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Tissue Engineering & Regenerative Medicine to Repair the Spinal Cord

Bartlett, Richard D; (2020) Tissue Engineering & Regenerative Medicine to Repair the Spinal Cord. Doctoral thesis (Ph.D), UCL (University College London).

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Spinal cord injury (SCI) affects between 250,000 and 500,000 new people each year worldwide. It commonly leads to severe disability, yet current treatments are limited. Cell therapies offer one promising approach to repair the damaged spinal cord. Specifically, olfactory ensheathing cells (OECs) have demonstrated convincing efficacy in animal models and they can be safely harvested from human patients to facilitate autologous transplant. However, approximately only 1 % of OECs remain viable at the lesion site after transplantation. This project aimed to enhance the delivery of OECs using biomaterial and tissue engineering approaches. Mechanical properties play a critical role in determining cellular behaviour and rat spinal cord tissue was first comprehensively characterised using compressive dynamic mechanical analysis. Biomaterials suitable for clinical use and scalable for good manufacturing practice (GMP) production were then tuned to match the mechanical properties of the spinal cord and their suitability for OEC transplantation assessed. Low concentration fibrin hydrogels conferred the highest levels of OEC survival in vitro, and both collagen and fibrin hydrogels significantly increased the proportion of cells expressing a key repair marker (p75NTR). In vivo testing using a rat model of cervical SCI showed that fibrin OEC hydrogels significantly improved forepaw posturing and function relative to collagen OEC hydrogels. This was corroborated by increased OEC survival and a more favourable host cell response. An emerging magneto-responsive system was then explored to create aligned OEC hydrogels in situ, with the aim of developing a cell delivery technology capable of promoting organised neuroregeneration at the spinal cord lesion. The response of OECs in low oxygen environments was also explored, in order to assess the effect of OEC transplantation into the hypoxic spinal cord lesion site microenvironment. Overall, tissue engineering approaches enhanced the delivery of OECs for spinal cord repair, facilitating early functional improvement and effective cell retention.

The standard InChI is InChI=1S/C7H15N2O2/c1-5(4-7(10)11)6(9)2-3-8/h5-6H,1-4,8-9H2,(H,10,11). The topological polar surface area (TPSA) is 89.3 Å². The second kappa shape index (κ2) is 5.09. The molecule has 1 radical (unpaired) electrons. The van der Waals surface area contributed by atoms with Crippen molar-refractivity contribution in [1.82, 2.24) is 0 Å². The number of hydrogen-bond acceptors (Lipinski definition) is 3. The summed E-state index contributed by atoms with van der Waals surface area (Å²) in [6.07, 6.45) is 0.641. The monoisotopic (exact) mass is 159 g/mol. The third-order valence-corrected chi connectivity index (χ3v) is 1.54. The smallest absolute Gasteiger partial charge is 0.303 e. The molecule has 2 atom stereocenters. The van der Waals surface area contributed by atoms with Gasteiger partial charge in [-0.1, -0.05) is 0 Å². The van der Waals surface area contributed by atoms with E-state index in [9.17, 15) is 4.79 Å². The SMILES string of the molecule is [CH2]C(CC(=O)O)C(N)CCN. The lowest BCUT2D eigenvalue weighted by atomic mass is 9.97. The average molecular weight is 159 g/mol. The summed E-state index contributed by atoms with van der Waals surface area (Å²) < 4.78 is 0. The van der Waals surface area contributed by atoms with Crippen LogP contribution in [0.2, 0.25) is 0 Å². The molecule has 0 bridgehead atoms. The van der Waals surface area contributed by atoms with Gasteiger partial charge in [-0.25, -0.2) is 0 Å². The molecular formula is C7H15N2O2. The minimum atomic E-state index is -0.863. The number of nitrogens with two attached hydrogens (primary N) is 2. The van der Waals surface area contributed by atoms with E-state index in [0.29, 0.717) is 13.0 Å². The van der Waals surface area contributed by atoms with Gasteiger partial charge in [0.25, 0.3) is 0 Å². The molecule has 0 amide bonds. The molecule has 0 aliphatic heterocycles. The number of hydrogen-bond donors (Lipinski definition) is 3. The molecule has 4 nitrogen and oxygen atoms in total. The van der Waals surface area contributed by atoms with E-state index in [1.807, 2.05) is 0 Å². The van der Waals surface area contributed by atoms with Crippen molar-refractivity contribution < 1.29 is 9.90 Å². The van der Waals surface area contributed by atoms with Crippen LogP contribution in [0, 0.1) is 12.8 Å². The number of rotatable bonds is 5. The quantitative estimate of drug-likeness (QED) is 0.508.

Type: Thesis (Doctoral)
Qualification: Ph.D
Title: Tissue Engineering & Regenerative Medicine to Repair the Spinal Cord
Event: UCL (University College London)
Language: English
UCL classification: UCL
UCL > Provost and Vice Provost Offices
UCL > Provost and Vice Provost Offices > School of Life and Medical Sciences
UCL > Provost and Vice Provost Offices > School of Life and Medical Sciences > Faculty of Medical Sciences
URI: https://discovery.ucl.ac.uk/id/eprint/10107646
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